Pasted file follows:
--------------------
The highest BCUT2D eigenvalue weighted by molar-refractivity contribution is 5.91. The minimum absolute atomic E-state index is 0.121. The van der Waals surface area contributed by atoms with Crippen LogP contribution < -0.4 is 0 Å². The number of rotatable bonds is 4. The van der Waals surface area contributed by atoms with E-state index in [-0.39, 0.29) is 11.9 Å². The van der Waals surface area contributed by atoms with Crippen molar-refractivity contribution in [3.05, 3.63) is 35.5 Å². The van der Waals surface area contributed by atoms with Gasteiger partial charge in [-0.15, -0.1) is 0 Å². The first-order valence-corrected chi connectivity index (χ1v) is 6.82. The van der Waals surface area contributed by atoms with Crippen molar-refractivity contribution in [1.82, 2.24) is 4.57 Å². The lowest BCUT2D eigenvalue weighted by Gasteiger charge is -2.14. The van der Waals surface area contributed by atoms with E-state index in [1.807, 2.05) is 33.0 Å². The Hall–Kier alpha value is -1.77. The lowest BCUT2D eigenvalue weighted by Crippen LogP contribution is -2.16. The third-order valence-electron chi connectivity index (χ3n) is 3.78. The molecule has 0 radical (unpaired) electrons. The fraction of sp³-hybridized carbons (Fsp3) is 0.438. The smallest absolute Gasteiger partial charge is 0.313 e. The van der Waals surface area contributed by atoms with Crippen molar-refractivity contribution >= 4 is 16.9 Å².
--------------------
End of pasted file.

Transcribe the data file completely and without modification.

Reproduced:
The highest BCUT2D eigenvalue weighted by molar-refractivity contribution is 5.91. The minimum absolute atomic E-state index is 0.121. The van der Waals surface area contributed by atoms with Crippen LogP contribution < -0.4 is 0 Å². The number of rotatable bonds is 4. The van der Waals surface area contributed by atoms with E-state index in [-0.39, 0.29) is 11.9 Å². The van der Waals surface area contributed by atoms with Crippen molar-refractivity contribution in [3.05, 3.63) is 35.5 Å². The van der Waals surface area contributed by atoms with Gasteiger partial charge in [-0.15, -0.1) is 0 Å². The first-order valence-corrected chi connectivity index (χ1v) is 6.82. The van der Waals surface area contributed by atoms with Crippen molar-refractivity contribution in [1.82, 2.24) is 4.57 Å². The lowest BCUT2D eigenvalue weighted by Gasteiger charge is -2.14. The van der Waals surface area contributed by atoms with E-state index in [1.807, 2.05) is 33.0 Å². The Hall–Kier alpha value is -1.77. The lowest BCUT2D eigenvalue weighted by Crippen LogP contribution is -2.16. The third-order valence-electron chi connectivity index (χ3n) is 3.78. The molecule has 0 radical (unpaired) electrons. The fraction of sp³-hybridized carbons (Fsp3) is 0.438. The smallest absolute Gasteiger partial charge is 0.313 e. The van der Waals surface area contributed by atoms with Crippen molar-refractivity contribution >= 4 is 16.9 Å².